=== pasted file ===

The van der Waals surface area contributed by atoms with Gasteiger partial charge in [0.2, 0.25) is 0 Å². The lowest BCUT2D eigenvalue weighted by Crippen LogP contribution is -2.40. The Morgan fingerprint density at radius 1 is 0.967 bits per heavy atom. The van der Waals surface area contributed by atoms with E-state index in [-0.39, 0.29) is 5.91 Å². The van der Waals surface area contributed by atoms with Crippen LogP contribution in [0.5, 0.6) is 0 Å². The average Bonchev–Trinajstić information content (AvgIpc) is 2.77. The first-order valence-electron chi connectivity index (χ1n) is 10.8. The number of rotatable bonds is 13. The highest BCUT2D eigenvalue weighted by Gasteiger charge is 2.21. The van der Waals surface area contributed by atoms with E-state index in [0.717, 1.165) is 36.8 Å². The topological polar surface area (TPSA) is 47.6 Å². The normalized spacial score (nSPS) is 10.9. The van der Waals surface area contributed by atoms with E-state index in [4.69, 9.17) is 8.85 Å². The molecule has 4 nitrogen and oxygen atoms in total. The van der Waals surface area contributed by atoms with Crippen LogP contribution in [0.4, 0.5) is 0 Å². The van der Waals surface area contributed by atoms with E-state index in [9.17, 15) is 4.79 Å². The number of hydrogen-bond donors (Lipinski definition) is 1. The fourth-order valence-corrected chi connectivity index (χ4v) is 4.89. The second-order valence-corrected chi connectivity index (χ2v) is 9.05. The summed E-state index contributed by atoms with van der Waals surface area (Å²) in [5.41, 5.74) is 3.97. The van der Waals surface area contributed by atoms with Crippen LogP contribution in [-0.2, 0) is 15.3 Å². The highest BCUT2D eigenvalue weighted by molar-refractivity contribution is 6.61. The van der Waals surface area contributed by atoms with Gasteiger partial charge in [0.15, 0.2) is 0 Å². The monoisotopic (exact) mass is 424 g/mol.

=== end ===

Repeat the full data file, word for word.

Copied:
The van der Waals surface area contributed by atoms with Gasteiger partial charge in [0.2, 0.25) is 0 Å². The lowest BCUT2D eigenvalue weighted by Crippen LogP contribution is -2.40. The Morgan fingerprint density at radius 1 is 0.967 bits per heavy atom. The van der Waals surface area contributed by atoms with E-state index in [-0.39, 0.29) is 5.91 Å². The van der Waals surface area contributed by atoms with Crippen LogP contribution in [0.5, 0.6) is 0 Å². The average Bonchev–Trinajstić information content (AvgIpc) is 2.77. The first-order valence-electron chi connectivity index (χ1n) is 10.8. The number of rotatable bonds is 13. The highest BCUT2D eigenvalue weighted by Gasteiger charge is 2.21. The van der Waals surface area contributed by atoms with E-state index in [0.717, 1.165) is 36.8 Å². The topological polar surface area (TPSA) is 47.6 Å². The normalized spacial score (nSPS) is 10.9. The van der Waals surface area contributed by atoms with E-state index in [4.69, 9.17) is 8.85 Å². The molecule has 4 nitrogen and oxygen atoms in total. The van der Waals surface area contributed by atoms with Crippen LogP contribution in [0.4, 0.5) is 0 Å². The van der Waals surface area contributed by atoms with E-state index in [9.17, 15) is 4.79 Å². The number of hydrogen-bond donors (Lipinski definition) is 1. The fourth-order valence-corrected chi connectivity index (χ4v) is 4.89. The second-order valence-corrected chi connectivity index (χ2v) is 9.05. The summed E-state index contributed by atoms with van der Waals surface area (Å²) in [5.41, 5.74) is 3.97. The van der Waals surface area contributed by atoms with Crippen LogP contribution in [-0.2, 0) is 15.3 Å². The highest BCUT2D eigenvalue weighted by molar-refractivity contribution is 6.61. The van der Waals surface area contributed by atoms with Gasteiger partial charge in [0.15, 0.2) is 0 Å². The monoisotopic (exact) mass is 424 g/mol.